I have wanted to visit Johnstown, Pennsylvania, to experience the site of the May 31, 1889, flood since I read David McCullough’s The Johnstown Flood in the 1970s. This, his first book published in 1968, launched his writing career gaining him two Pulitzer Prizes. The opportunity finally came about, and I left home about 6 AM Saturday the 13th, arriving about 530 miles and 8 1/2 hours later at the Johnstown Flood Museum.
Originally the library, it was refurbished after the flood by Andrew Carnegie. The buildings across the street (below) also are survivors from the flood.
A company town in 1889, over 7,000 workers were employed by the Cambria Iron Company. An important rail center, earlier Johnstown was a canal center beginning in 1834 with the completion of the Allegheny Portage Railroad which united the eastern and western sections of the Pennsylvania Canal by creating a number of inclined plane stations to haul canal barge sections on train cars over the 2,291 foot high point of the Allegheny Mountains that separated Hollidaysburg and Johnstown. As was common in canal building for low water periods, a dam was built at South Fork, 14 miles from Johnstown, to create a reservoir to supply water when needed to the canal system. When the Pennsylvania Railroad was completed across the state in 1852 it made the canal system obsolete, and the newly finished South Fork Dam went into neglect.
I started (as I usually do) with a wonderful introductory film, and then toured the main floor exhibits. Not much there, but a solemn tribute to the 2,209 lives lost in about 10 minutes as the 40 foot wall of water swept through the valley. This display showed souvenirs of this news sensational event that captured the world’s attention.
See what looks like a bottle in the middle? It is a “Memory Jar.” A popular fad during the late 19th century, On this bottle the Overdorff children affixed relics of the flood to the bottle with red sealing wax.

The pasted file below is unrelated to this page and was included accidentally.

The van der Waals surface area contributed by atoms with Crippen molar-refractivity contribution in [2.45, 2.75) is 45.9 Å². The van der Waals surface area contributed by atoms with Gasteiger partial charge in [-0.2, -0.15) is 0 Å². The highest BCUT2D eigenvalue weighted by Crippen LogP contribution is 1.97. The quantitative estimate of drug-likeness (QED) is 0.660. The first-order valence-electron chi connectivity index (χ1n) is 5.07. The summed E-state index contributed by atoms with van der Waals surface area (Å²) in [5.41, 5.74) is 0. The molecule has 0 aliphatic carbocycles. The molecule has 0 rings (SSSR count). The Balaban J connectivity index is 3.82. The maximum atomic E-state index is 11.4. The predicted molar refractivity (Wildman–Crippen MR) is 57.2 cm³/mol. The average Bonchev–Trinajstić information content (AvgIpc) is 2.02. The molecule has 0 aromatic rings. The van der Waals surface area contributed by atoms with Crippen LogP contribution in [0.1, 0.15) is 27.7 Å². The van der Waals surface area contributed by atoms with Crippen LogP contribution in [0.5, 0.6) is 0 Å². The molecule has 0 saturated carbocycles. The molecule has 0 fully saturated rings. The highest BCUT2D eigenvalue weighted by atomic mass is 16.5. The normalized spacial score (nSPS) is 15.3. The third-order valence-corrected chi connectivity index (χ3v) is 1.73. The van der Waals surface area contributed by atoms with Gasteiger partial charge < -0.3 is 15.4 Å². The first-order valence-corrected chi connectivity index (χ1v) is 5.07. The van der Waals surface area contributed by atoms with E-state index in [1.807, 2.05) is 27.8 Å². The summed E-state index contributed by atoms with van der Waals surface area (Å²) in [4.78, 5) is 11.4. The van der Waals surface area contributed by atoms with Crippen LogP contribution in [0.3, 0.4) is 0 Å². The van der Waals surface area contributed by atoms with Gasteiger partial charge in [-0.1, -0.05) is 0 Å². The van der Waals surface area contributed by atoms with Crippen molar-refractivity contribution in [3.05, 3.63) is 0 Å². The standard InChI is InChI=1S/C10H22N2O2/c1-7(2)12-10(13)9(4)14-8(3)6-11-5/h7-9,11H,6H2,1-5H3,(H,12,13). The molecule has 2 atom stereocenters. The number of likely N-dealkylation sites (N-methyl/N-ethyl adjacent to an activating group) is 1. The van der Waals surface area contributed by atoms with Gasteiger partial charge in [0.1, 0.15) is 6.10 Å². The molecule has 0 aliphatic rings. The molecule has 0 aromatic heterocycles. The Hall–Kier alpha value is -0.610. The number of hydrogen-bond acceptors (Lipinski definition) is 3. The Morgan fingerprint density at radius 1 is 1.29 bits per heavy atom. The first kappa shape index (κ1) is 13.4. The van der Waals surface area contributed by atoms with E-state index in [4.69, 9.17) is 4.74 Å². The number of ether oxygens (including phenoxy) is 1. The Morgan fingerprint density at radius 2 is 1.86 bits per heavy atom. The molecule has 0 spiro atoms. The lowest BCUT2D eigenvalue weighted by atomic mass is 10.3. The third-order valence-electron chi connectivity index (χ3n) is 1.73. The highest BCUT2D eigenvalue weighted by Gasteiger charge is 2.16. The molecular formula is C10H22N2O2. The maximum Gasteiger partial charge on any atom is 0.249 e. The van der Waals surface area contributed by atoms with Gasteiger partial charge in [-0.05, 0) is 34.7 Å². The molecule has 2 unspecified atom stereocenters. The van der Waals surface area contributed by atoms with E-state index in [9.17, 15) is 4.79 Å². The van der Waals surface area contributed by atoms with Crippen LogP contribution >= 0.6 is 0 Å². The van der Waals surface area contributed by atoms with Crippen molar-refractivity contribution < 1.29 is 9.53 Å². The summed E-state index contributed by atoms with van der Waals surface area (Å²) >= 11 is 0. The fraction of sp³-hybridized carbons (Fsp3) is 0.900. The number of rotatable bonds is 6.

You know I like to share things you probably know nothing about – and I didn’t either. 310 pre-fab houses that were heading to the Oklahoma Territory for homesteaders were instead shipped to Johnstown for shelter. Manufactured in Chicago, the 1 1/2 story “shanties” came in two sizes: 16 by 24 feet and 10 by 20. One survived to this day, and was relocated outside of the museum.
This surviving example is significant showing the living conditions of an affected worker after the flood, and as an example of one of the first examples of ready-made housing in the US.
It was 5PM, so I headed to my B&B, got settled, and asked for a dinner recommendation. I wanted to ride the Johnston Inclined Plane, built in 1890 and the steepest vehicular incline in the world, and my hostess told me her favorite restaurant was at the top of the incline. Off I went.
when originally built, the large car was double decker with room for horses, wagons and carriages on the main floor, and passengers on the second level. Now there is room for two cars end to end, and a passenger room on the side.
and up I went
and, sharing my ride with you – enjoy this video (I am wrong in the video, it was the 1936 flood when 4,000 were taken to safety on the incline).
Chatting with the hostess at Asiago’s Tuscan Italian restaurant atop the mountain, I was seated at the best table overlooking the dining room and city below.
The operator of the Inclined Plane told me I had better have the bubble bread appetizer which I did – AMAZING, and when looking at the menu my choice was simple – Tuscan Chicken. You may know my daughter-in-law is Tuscan from Cortona.
Following dinner I looked at the plane’s equipment
and then heading back down the 896.5 feet
and arriving back at the lower station there was not a bump, a jerk, nor any noise – just a smooth landing.
Awakening on Sunday, I had a packed plan before arriving in Pittsburgh by 4 for an exciting week long program you will eventually read about. I first drove back up to Westmont (the high end of the Inclined Plane) to visit Grandview Cemetery. As a company mill town, the Cambria Iron Company began developing the mountain top for housing, and the Incline Plan to move workers to and fro. A cemetery was planned, and sadly immediately became the final resting place for flood victims, including the unknown persons buried behind this monument.
Next I headed to South Fork, the site of the failed dam, which is now the Johnstown Flood National Memorial. In 1879, a group of wealth Pittsburgh industrialists (including Andrew Carnegie, Henry Clay Frick, and Andrew Mellon) purchased the defunct reservoir and surrounding area and formed the South Fork Fishing and Hunting Club. It was the retreat from the dirty city for 66 members. A large clubhouse and 16 cottages were built for the club (nine remain). Below is original home of President, Elias J. Unger, and the visitor center that was reconstructed to replicate Unger’s barn. In the center of the image you can make out the remaining ends of the earthen dam.
These images show you what went wrong. You can see in the drawing that there were originally viaducts under the dam controlled by valves on a wood tower out in the lake. The dam had deteriorated once abandoned, and when the club came in they removed